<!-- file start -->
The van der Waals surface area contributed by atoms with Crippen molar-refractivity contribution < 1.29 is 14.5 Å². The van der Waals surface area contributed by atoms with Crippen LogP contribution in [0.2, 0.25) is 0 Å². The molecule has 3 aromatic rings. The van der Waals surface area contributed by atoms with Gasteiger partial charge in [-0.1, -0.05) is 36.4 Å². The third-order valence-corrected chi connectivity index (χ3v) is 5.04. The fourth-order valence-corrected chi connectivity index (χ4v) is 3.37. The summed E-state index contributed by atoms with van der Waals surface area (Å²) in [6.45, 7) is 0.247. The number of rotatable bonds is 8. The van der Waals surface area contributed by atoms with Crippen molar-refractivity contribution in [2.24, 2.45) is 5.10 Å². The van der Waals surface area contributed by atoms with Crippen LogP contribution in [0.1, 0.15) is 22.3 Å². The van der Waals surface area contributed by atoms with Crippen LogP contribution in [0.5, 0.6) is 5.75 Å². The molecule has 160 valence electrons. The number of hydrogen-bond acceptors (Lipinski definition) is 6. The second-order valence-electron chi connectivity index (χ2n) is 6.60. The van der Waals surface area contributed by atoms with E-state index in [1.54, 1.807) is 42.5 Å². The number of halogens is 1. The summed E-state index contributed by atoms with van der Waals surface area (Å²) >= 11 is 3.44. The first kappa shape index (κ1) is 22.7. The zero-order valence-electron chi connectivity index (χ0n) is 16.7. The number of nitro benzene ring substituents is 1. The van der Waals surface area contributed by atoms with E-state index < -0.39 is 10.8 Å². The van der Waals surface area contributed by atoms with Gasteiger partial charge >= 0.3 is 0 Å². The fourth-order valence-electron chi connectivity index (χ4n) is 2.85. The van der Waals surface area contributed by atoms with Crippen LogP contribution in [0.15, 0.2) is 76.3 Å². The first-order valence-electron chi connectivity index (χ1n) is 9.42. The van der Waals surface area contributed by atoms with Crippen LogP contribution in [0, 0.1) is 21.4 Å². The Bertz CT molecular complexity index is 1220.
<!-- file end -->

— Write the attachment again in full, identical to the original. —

The van der Waals surface area contributed by atoms with Crippen molar-refractivity contribution < 1.29 is 14.5 Å². The van der Waals surface area contributed by atoms with Crippen LogP contribution in [0.2, 0.25) is 0 Å². The molecule has 3 aromatic rings. The van der Waals surface area contributed by atoms with Gasteiger partial charge in [-0.1, -0.05) is 36.4 Å². The third-order valence-corrected chi connectivity index (χ3v) is 5.04. The fourth-order valence-corrected chi connectivity index (χ4v) is 3.37. The summed E-state index contributed by atoms with van der Waals surface area (Å²) in [6.45, 7) is 0.247. The number of rotatable bonds is 8. The van der Waals surface area contributed by atoms with Crippen molar-refractivity contribution in [2.24, 2.45) is 5.10 Å². The van der Waals surface area contributed by atoms with Crippen LogP contribution in [0.1, 0.15) is 22.3 Å². The van der Waals surface area contributed by atoms with Crippen LogP contribution in [0.5, 0.6) is 5.75 Å². The molecule has 160 valence electrons. The number of hydrogen-bond acceptors (Lipinski definition) is 6. The second-order valence-electron chi connectivity index (χ2n) is 6.60. The van der Waals surface area contributed by atoms with E-state index in [1.54, 1.807) is 42.5 Å². The number of halogens is 1. The summed E-state index contributed by atoms with van der Waals surface area (Å²) >= 11 is 3.44. The first kappa shape index (κ1) is 22.7. The zero-order valence-electron chi connectivity index (χ0n) is 16.7. The number of nitro benzene ring substituents is 1. The van der Waals surface area contributed by atoms with E-state index < -0.39 is 10.8 Å². The van der Waals surface area contributed by atoms with Gasteiger partial charge >= 0.3 is 0 Å². The fourth-order valence-electron chi connectivity index (χ4n) is 2.85. The van der Waals surface area contributed by atoms with Crippen LogP contribution in [0.15, 0.2) is 76.3 Å². The first-order valence-electron chi connectivity index (χ1n) is 9.42. The van der Waals surface area contributed by atoms with Crippen LogP contribution in [0, 0.1) is 21.4 Å². The Bertz CT molecular complexity index is 1220.